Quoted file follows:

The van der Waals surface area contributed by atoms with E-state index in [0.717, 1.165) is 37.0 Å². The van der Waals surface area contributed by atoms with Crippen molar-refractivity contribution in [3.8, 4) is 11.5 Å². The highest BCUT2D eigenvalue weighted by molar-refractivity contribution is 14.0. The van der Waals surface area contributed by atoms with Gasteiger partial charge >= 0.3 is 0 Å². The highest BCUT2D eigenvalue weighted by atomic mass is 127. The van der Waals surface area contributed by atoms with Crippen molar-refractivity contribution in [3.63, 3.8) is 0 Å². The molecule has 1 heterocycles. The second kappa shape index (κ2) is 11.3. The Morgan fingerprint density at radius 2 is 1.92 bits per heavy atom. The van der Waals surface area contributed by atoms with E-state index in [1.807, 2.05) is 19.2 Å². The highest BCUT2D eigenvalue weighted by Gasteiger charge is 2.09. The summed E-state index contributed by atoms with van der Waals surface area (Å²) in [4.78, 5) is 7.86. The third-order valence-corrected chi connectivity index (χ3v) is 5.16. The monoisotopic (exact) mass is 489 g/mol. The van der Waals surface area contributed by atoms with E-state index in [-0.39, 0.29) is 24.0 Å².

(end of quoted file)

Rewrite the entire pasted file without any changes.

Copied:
The van der Waals surface area contributed by atoms with E-state index in [0.717, 1.165) is 37.0 Å². The van der Waals surface area contributed by atoms with Crippen molar-refractivity contribution in [3.8, 4) is 11.5 Å². The highest BCUT2D eigenvalue weighted by molar-refractivity contribution is 14.0. The van der Waals surface area contributed by atoms with Gasteiger partial charge >= 0.3 is 0 Å². The highest BCUT2D eigenvalue weighted by atomic mass is 127. The van der Waals surface area contributed by atoms with Crippen molar-refractivity contribution in [3.63, 3.8) is 0 Å². The molecule has 1 heterocycles. The second kappa shape index (κ2) is 11.3. The Morgan fingerprint density at radius 2 is 1.92 bits per heavy atom. The van der Waals surface area contributed by atoms with E-state index in [1.807, 2.05) is 19.2 Å². The highest BCUT2D eigenvalue weighted by Gasteiger charge is 2.09. The summed E-state index contributed by atoms with van der Waals surface area (Å²) in [4.78, 5) is 7.86. The third-order valence-corrected chi connectivity index (χ3v) is 5.16. The monoisotopic (exact) mass is 489 g/mol. The van der Waals surface area contributed by atoms with E-state index in [-0.39, 0.29) is 24.0 Å².